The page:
Our basic biological needs affect our behavior. Share on X

Addressing our needs as priorities: Maslow’s take

The concept that we have needs that change how we act is an old idea. If you’ve taken an intro to psychology class, you’ve no doubt run into good old Abraham Maslow’s hierarchy of needs.

The idea is: we have needs stacked like a pyramid we fulfill from bottom to top in order to reach a state that Maslow described as “self-actualization.” Self-actualized people, like Einstein, go on to do great things with their lives.

There are some glaring flaws in this model—which I’ll get into in a second—but before I do, let’s walk through the pyramid from bottom to top:

Maslow's Hierarchy of Needs
The original pyramid derived from Maslow’s published theory of motivation.

As you can see, you’ve got physiology at the bottom, those are things that you need because your body needs them: food, water, sleep, sex, a thing called “homeostasis” (the body’s natural chemical balancing forces) and excretion. Once those basal needs is the need for security; essentially a safe place where you won’t get sick or hurt. Next is love, which encapsulates our relationships and need for affection. After that is “esteem,” which is a need to prove one’s self, both socially and to themselves (e.g. achieving self-confidence). Finally is the fabled “self-actualization,” originally described as a “a new discontent and restlessness” to “become everything one is capable of becoming.”

These ideas sound great. You work your way up the pyramid and then you reach the top and presto, you are creating the next Mona Lisa. But we all know that doesn’t seem to happen a lot. Tom Cruise would be self actualized by these standards, but the media doesn’t shy away from how hard his personal relationships have been. This is true for a lot of celebrities. On the other hand, we’ve all met someone who is content with a simple life, unburdened by a “restlessness” to be everything they can be. It’s really easy to criticize this model and there is a reason for that.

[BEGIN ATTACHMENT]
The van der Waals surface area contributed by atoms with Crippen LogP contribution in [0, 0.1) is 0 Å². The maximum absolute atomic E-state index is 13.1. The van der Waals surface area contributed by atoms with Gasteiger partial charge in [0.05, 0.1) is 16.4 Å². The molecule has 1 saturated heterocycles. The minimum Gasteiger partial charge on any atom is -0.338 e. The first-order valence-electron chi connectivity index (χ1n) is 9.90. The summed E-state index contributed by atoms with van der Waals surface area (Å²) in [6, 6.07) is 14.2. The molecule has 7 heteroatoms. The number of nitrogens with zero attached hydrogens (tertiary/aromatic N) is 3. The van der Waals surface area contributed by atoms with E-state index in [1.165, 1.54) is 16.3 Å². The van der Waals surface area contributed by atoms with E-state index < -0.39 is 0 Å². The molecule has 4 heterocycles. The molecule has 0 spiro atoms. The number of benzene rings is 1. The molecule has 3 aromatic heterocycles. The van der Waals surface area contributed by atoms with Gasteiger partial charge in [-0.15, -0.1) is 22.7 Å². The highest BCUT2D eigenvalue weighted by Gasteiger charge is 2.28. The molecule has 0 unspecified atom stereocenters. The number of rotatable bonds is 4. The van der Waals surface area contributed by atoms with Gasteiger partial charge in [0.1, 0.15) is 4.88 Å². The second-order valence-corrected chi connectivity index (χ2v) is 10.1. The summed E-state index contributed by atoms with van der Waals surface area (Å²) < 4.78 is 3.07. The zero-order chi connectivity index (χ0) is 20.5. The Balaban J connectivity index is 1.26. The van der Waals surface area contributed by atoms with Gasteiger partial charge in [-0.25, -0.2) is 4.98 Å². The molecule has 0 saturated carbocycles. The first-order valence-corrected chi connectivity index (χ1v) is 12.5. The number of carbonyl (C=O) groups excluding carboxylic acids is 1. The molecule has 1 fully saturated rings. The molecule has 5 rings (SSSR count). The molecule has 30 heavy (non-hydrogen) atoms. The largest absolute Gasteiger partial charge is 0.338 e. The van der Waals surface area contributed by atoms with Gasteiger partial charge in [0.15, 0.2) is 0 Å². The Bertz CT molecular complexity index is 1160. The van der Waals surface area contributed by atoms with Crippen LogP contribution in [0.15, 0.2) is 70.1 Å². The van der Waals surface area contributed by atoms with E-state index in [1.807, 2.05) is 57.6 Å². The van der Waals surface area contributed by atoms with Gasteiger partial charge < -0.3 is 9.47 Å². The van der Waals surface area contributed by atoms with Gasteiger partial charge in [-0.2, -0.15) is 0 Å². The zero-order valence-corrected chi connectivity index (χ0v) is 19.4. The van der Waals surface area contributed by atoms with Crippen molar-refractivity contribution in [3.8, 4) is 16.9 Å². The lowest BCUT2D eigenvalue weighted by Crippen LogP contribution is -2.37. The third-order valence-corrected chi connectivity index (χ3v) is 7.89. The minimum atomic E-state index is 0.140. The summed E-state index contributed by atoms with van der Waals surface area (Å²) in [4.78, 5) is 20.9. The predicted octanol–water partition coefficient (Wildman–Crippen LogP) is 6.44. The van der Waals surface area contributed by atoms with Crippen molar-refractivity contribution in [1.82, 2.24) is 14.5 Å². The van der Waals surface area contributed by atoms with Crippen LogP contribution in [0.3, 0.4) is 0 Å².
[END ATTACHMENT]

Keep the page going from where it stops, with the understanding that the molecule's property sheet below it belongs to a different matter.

These ideas were originally published in Psychological Review in 1943 in a paper titled “A Theory of Human Motivation.” That’s right. Motivation. Not a theory of greatness. Not a theory of behavior. In the work, Maslow says directly that this is a model to guide future research, not a research study itself. It was a skeleton to develop further understanding of what motivates people. It was never intended as a way to live life. On top of that, the pyramid visualization that has become synonymous with the hierarchy of needs didn’t show up until much later. We can do better!

Meet the POWER LEVELS: Our priorities change every day

Here is a new mental model to guide your thinking about prioritizing your life. It works well for me, and you can test it yourself. It’s not a theory of motivation as much as a theory of well-being. There is a strong case for the idea that when you’re well, you’re more motivated.

There is a strong case for the idea that when you’re well, you’re more motivated. Share on X

First, I want to wholly dismiss the concept that you need to work through a static pyramid from the bottom to the top. Human needs don’t work that way.

We need to drink water every hour. We need to eat a few times a day. We need enough sleep every day. We need social contact at least a few times a week. We need to pay our rent or mortgage every month. Each of these requires constant maintenance, and regular attention.